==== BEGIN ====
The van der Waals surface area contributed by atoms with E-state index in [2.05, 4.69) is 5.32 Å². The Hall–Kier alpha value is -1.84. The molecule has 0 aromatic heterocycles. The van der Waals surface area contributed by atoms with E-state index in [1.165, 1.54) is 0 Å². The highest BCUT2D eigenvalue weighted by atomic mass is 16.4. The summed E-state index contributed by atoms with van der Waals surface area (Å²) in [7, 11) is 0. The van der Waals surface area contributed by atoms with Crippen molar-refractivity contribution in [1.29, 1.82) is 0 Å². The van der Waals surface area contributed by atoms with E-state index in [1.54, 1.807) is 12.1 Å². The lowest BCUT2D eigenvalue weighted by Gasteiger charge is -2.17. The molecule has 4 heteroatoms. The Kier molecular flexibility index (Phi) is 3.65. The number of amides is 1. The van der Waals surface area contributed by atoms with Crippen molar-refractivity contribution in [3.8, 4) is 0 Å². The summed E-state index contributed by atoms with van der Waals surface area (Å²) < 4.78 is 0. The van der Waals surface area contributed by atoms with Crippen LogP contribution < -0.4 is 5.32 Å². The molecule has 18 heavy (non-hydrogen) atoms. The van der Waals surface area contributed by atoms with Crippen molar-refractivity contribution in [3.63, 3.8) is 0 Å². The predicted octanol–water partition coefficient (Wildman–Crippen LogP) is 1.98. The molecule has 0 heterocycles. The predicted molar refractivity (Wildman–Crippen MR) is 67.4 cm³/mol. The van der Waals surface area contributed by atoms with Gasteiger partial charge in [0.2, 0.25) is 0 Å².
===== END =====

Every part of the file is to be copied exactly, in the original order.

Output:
The van der Waals surface area contributed by atoms with E-state index in [2.05, 4.69) is 5.32 Å². The Hall–Kier alpha value is -1.84. The molecule has 0 aromatic heterocycles. The van der Waals surface area contributed by atoms with E-state index in [1.165, 1.54) is 0 Å². The highest BCUT2D eigenvalue weighted by atomic mass is 16.4. The summed E-state index contributed by atoms with van der Waals surface area (Å²) in [7, 11) is 0. The van der Waals surface area contributed by atoms with Crippen molar-refractivity contribution in [1.29, 1.82) is 0 Å². The van der Waals surface area contributed by atoms with E-state index in [1.54, 1.807) is 12.1 Å². The lowest BCUT2D eigenvalue weighted by Gasteiger charge is -2.17. The molecule has 4 heteroatoms. The Kier molecular flexibility index (Phi) is 3.65. The number of amides is 1. The van der Waals surface area contributed by atoms with Crippen molar-refractivity contribution in [3.8, 4) is 0 Å². The summed E-state index contributed by atoms with van der Waals surface area (Å²) < 4.78 is 0. The van der Waals surface area contributed by atoms with Crippen LogP contribution < -0.4 is 5.32 Å². The molecule has 18 heavy (non-hydrogen) atoms. The van der Waals surface area contributed by atoms with Crippen molar-refractivity contribution in [3.63, 3.8) is 0 Å². The predicted octanol–water partition coefficient (Wildman–Crippen LogP) is 1.98. The molecule has 0 heterocycles. The predicted molar refractivity (Wildman–Crippen MR) is 67.4 cm³/mol. The van der Waals surface area contributed by atoms with Gasteiger partial charge in [0.2, 0.25) is 0 Å².